Severe depression impacts the lives of an estimated 14% of Americans. Sales of antidepressants have soared to $10 billion a year. What's the best treatment?
A just-released Consumer Reports survey examines the effectiveness of both antidepressants and talk therapy.
Drug companies spend hundreds of millions of dollars each year on ads for antidepressants.
But do drugs help? Consumer Reports National Research Center of 1,500 subscribers finds they can help many people.
Jamie Hirsh of Consumer Reports says, "Medication alone can help, but our survey shows that improvement from drugs levels off over time. Those who also had talk therapy and stuck with it for at least seven sessions had the best results."
Wini Alcorn says talk therapy combined with medication helped her overcome paralyzing depression. She now has a job she loves and has recently gotten married.
Alcorn says, "I'm finally happy. I like where I am now. I feel like I've finally found my feet and found who I am."
Wini says she's tried to do without medication, but finds she really needs it to stay on an even keel. The side effects have been manageable, although that's not always the case.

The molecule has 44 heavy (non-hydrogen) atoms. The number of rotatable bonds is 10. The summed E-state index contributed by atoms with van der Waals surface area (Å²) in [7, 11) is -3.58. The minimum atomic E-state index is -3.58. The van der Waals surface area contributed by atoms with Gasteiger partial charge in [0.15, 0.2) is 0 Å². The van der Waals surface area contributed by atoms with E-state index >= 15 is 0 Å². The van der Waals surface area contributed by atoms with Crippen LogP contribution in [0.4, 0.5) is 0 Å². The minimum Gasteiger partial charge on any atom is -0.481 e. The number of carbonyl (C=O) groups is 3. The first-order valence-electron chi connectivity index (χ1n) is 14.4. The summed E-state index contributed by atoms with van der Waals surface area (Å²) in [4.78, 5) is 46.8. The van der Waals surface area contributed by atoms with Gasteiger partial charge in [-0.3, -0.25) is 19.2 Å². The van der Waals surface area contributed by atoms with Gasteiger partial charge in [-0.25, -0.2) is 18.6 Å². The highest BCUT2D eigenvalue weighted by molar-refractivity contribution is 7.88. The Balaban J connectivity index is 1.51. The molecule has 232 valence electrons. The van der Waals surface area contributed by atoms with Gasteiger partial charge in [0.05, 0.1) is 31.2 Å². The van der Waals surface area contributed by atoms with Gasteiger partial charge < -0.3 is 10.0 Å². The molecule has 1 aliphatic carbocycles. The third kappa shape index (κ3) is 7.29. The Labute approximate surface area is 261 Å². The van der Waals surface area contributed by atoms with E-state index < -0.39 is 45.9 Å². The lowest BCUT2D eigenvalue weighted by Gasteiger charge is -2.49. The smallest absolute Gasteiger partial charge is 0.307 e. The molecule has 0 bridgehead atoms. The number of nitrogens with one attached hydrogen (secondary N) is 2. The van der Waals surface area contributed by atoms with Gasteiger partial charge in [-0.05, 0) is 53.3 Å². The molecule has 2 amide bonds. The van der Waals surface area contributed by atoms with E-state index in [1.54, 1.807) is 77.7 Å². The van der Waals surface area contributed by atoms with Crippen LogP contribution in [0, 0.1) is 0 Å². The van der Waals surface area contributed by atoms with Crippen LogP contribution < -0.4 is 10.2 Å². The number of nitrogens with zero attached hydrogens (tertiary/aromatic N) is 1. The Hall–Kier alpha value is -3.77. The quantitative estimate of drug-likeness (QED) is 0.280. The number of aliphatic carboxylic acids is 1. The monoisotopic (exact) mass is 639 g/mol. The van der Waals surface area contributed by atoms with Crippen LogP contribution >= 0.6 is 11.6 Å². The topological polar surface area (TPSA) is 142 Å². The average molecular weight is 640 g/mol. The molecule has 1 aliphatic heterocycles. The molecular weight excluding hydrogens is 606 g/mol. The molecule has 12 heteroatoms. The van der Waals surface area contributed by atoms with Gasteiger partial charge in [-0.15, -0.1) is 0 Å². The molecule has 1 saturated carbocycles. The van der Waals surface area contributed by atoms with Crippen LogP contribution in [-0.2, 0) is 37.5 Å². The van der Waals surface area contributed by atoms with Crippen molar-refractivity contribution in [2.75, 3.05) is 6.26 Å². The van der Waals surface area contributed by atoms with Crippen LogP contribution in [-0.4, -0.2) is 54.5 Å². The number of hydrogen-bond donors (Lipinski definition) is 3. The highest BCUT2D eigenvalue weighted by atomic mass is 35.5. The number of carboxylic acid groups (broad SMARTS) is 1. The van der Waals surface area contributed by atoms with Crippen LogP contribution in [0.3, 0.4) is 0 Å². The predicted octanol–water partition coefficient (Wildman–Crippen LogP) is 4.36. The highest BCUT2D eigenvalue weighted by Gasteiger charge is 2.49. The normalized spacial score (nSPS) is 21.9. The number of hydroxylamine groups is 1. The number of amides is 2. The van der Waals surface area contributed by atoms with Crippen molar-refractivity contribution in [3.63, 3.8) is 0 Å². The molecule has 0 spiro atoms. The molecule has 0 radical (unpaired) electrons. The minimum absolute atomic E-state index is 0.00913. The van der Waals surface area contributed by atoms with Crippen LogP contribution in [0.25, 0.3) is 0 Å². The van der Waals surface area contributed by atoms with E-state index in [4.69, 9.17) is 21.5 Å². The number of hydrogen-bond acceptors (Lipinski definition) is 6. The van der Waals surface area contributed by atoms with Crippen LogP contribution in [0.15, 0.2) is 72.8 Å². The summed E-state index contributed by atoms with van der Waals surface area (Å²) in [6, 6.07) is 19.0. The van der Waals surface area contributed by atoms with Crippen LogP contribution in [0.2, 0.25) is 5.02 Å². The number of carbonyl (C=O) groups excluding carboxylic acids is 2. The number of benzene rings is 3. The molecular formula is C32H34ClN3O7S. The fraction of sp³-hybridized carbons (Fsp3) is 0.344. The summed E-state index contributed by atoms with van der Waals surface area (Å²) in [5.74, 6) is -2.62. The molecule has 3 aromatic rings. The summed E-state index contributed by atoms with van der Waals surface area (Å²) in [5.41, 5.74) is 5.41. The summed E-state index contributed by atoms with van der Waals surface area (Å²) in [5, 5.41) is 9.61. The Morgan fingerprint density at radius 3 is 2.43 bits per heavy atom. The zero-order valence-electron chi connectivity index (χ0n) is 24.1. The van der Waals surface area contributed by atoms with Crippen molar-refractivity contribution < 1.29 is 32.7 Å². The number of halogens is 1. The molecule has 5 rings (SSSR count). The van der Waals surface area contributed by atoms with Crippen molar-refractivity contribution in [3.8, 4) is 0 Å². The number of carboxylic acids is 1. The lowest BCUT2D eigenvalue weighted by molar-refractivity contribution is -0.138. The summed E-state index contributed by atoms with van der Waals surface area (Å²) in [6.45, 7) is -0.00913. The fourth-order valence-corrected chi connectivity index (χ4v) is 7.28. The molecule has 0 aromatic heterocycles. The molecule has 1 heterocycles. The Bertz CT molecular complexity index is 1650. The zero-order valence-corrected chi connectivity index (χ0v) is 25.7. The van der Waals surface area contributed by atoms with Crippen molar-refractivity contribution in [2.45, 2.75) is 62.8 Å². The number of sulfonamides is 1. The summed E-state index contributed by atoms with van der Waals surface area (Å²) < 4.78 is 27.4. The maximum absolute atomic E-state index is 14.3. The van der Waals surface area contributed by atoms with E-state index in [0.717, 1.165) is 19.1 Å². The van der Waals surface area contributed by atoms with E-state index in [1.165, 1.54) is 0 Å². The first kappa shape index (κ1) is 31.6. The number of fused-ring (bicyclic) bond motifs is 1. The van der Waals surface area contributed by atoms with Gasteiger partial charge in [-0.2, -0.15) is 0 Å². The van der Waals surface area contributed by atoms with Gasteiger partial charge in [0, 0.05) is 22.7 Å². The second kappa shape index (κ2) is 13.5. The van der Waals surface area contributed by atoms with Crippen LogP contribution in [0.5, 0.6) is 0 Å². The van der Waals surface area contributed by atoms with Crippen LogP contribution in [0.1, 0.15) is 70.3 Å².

Hirsh says, "About a third of people in our survey who took antidepressants reported a decrease in sexual interest or function."
Other side effects people experiences--weight gain, dry mouth, and sleep problems.
Hirsh says, "If you feel you can't tolerate antidepressants, the good news is that talk therapy alone helped somewhat or even a lot for almost 90% of people in our survey who had it."
And as far as drug side effects, Consumer Reports found fewer people had them with an older class of drugs, called SSRI's-medications like Prozac, Zoloft, and their generic equivalents.
The survey was conducted among Consumer Reports readers with an average age of 58.
And, interesting to note, the poll also shows the brand-name antidepressants you see heavily advertised-which are SNRI's-were no more effective than the older class of drugs you can get as generics.